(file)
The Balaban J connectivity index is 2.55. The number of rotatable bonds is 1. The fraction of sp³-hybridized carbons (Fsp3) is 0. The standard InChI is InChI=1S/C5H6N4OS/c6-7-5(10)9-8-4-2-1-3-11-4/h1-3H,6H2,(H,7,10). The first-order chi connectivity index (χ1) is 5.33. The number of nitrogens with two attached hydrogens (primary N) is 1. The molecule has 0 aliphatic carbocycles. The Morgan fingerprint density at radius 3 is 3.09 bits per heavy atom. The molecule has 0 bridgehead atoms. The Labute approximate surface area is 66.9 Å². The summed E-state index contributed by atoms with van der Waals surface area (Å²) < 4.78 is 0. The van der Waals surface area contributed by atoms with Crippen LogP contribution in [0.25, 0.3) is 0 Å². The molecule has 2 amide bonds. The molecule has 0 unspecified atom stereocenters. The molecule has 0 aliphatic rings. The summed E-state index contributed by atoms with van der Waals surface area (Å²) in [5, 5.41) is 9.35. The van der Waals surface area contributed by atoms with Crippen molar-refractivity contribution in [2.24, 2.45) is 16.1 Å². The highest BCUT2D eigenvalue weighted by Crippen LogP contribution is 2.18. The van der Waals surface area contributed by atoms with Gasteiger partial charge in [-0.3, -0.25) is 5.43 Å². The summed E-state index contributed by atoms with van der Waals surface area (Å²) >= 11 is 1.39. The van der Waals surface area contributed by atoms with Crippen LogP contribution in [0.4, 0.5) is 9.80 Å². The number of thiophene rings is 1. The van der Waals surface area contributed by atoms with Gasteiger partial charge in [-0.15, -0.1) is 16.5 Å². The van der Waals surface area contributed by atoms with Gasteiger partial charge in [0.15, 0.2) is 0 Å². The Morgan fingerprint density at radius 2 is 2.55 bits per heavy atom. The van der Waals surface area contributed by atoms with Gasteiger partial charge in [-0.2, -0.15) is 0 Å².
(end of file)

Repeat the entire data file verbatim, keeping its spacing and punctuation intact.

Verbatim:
The Balaban J connectivity index is 2.55. The number of rotatable bonds is 1. The fraction of sp³-hybridized carbons (Fsp3) is 0. The standard InChI is InChI=1S/C5H6N4OS/c6-7-5(10)9-8-4-2-1-3-11-4/h1-3H,6H2,(H,7,10). The first-order chi connectivity index (χ1) is 5.33. The number of nitrogens with two attached hydrogens (primary N) is 1. The molecule has 0 aliphatic carbocycles. The Morgan fingerprint density at radius 3 is 3.09 bits per heavy atom. The molecule has 0 bridgehead atoms. The Labute approximate surface area is 66.9 Å². The summed E-state index contributed by atoms with van der Waals surface area (Å²) < 4.78 is 0. The van der Waals surface area contributed by atoms with Crippen LogP contribution in [0.25, 0.3) is 0 Å². The molecule has 2 amide bonds. The molecule has 0 unspecified atom stereocenters. The molecule has 0 aliphatic rings. The summed E-state index contributed by atoms with van der Waals surface area (Å²) in [5, 5.41) is 9.35. The van der Waals surface area contributed by atoms with Crippen molar-refractivity contribution in [2.24, 2.45) is 16.1 Å². The highest BCUT2D eigenvalue weighted by Crippen LogP contribution is 2.18. The van der Waals surface area contributed by atoms with Gasteiger partial charge in [-0.3, -0.25) is 5.43 Å². The summed E-state index contributed by atoms with van der Waals surface area (Å²) >= 11 is 1.39. The van der Waals surface area contributed by atoms with Crippen LogP contribution in [0.4, 0.5) is 9.80 Å². The number of thiophene rings is 1. The van der Waals surface area contributed by atoms with Gasteiger partial charge in [-0.15, -0.1) is 16.5 Å². The van der Waals surface area contributed by atoms with Gasteiger partial charge in [0.15, 0.2) is 0 Å². The Morgan fingerprint density at radius 2 is 2.55 bits per heavy atom. The van der Waals surface area contributed by atoms with Gasteiger partial charge in [-0.2, -0.15) is 0 Å².